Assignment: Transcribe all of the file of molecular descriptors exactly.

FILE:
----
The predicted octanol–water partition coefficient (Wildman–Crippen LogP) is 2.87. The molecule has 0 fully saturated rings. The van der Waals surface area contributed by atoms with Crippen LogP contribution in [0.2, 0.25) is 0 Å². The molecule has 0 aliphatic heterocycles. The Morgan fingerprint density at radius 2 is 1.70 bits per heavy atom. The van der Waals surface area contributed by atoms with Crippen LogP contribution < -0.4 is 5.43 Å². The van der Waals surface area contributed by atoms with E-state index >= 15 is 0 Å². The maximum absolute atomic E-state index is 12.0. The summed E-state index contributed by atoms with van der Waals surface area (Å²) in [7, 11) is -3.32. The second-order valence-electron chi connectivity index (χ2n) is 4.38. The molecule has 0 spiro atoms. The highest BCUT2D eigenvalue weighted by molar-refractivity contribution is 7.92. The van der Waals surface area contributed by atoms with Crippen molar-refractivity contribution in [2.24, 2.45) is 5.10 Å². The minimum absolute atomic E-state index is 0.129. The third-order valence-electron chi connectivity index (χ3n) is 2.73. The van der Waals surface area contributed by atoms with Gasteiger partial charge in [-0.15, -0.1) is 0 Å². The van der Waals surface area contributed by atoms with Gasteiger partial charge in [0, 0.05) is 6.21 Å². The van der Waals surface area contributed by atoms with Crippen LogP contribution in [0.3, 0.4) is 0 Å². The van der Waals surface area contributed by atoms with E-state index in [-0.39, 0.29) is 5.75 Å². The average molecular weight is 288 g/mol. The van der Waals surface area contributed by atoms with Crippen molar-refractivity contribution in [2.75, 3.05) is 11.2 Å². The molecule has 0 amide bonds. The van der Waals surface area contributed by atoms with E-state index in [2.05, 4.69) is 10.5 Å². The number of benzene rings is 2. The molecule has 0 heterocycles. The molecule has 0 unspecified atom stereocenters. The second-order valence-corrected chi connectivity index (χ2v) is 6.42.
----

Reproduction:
The predicted octanol–water partition coefficient (Wildman–Crippen LogP) is 2.87. The molecule has 0 fully saturated rings. The van der Waals surface area contributed by atoms with Crippen LogP contribution in [0.2, 0.25) is 0 Å². The molecule has 0 aliphatic heterocycles. The Morgan fingerprint density at radius 2 is 1.70 bits per heavy atom. The van der Waals surface area contributed by atoms with Crippen LogP contribution < -0.4 is 5.43 Å². The van der Waals surface area contributed by atoms with E-state index >= 15 is 0 Å². The maximum absolute atomic E-state index is 12.0. The summed E-state index contributed by atoms with van der Waals surface area (Å²) in [7, 11) is -3.32. The second-order valence-electron chi connectivity index (χ2n) is 4.38. The molecule has 0 spiro atoms. The highest BCUT2D eigenvalue weighted by molar-refractivity contribution is 7.92. The van der Waals surface area contributed by atoms with Crippen molar-refractivity contribution in [2.24, 2.45) is 5.10 Å². The minimum absolute atomic E-state index is 0.129. The third-order valence-electron chi connectivity index (χ3n) is 2.73. The van der Waals surface area contributed by atoms with Gasteiger partial charge in [-0.15, -0.1) is 0 Å². The van der Waals surface area contributed by atoms with Gasteiger partial charge in [0, 0.05) is 6.21 Å². The van der Waals surface area contributed by atoms with Crippen LogP contribution in [0.3, 0.4) is 0 Å². The van der Waals surface area contributed by atoms with E-state index in [-0.39, 0.29) is 5.75 Å². The average molecular weight is 288 g/mol. The van der Waals surface area contributed by atoms with Crippen molar-refractivity contribution in [2.75, 3.05) is 11.2 Å². The molecule has 0 amide bonds. The van der Waals surface area contributed by atoms with E-state index in [2.05, 4.69) is 10.5 Å². The number of benzene rings is 2. The molecule has 0 heterocycles. The molecule has 0 unspecified atom stereocenters. The second-order valence-corrected chi connectivity index (χ2v) is 6.42.